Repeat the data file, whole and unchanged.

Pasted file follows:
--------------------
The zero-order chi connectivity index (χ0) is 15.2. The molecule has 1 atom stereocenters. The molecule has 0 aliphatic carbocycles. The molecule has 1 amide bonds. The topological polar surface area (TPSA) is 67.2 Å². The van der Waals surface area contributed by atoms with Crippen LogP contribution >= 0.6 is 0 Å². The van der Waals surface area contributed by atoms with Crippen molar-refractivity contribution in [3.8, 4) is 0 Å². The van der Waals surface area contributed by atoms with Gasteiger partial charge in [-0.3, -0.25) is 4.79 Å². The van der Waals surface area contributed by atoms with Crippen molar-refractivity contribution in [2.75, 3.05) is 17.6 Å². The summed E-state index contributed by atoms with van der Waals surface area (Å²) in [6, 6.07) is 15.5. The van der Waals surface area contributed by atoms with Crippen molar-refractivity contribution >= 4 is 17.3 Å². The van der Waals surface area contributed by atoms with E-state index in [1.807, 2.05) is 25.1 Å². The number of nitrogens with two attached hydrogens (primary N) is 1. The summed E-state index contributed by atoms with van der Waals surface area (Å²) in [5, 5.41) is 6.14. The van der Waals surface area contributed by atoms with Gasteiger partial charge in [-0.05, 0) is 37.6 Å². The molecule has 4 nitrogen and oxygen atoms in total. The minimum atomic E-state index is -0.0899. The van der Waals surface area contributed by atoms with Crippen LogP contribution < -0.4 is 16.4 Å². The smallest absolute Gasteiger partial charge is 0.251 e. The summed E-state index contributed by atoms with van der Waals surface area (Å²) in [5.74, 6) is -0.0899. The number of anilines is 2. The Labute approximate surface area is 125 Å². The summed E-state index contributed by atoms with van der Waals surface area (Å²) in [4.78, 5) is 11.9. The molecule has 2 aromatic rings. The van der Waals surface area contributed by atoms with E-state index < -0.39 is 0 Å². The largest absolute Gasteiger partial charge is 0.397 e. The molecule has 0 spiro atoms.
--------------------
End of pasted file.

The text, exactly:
The zero-order chi connectivity index (χ0) is 15.2. The molecule has 1 atom stereocenters. The molecule has 0 aliphatic carbocycles. The molecule has 1 amide bonds. The topological polar surface area (TPSA) is 67.2 Å². The van der Waals surface area contributed by atoms with Crippen LogP contribution >= 0.6 is 0 Å². The van der Waals surface area contributed by atoms with Crippen molar-refractivity contribution in [3.8, 4) is 0 Å². The van der Waals surface area contributed by atoms with Gasteiger partial charge in [-0.3, -0.25) is 4.79 Å². The van der Waals surface area contributed by atoms with Crippen molar-refractivity contribution in [2.75, 3.05) is 17.6 Å². The summed E-state index contributed by atoms with van der Waals surface area (Å²) in [6, 6.07) is 15.5. The van der Waals surface area contributed by atoms with Crippen molar-refractivity contribution >= 4 is 17.3 Å². The van der Waals surface area contributed by atoms with E-state index in [1.807, 2.05) is 25.1 Å². The number of nitrogens with two attached hydrogens (primary N) is 1. The summed E-state index contributed by atoms with van der Waals surface area (Å²) in [5, 5.41) is 6.14. The van der Waals surface area contributed by atoms with Gasteiger partial charge in [-0.05, 0) is 37.6 Å². The molecule has 4 nitrogen and oxygen atoms in total. The minimum atomic E-state index is -0.0899. The van der Waals surface area contributed by atoms with Crippen LogP contribution < -0.4 is 16.4 Å². The smallest absolute Gasteiger partial charge is 0.251 e. The summed E-state index contributed by atoms with van der Waals surface area (Å²) in [5.74, 6) is -0.0899. The number of anilines is 2. The Labute approximate surface area is 125 Å². The summed E-state index contributed by atoms with van der Waals surface area (Å²) in [4.78, 5) is 11.9. The molecule has 2 aromatic rings. The van der Waals surface area contributed by atoms with E-state index < -0.39 is 0 Å². The largest absolute Gasteiger partial charge is 0.397 e. The molecule has 0 spiro atoms.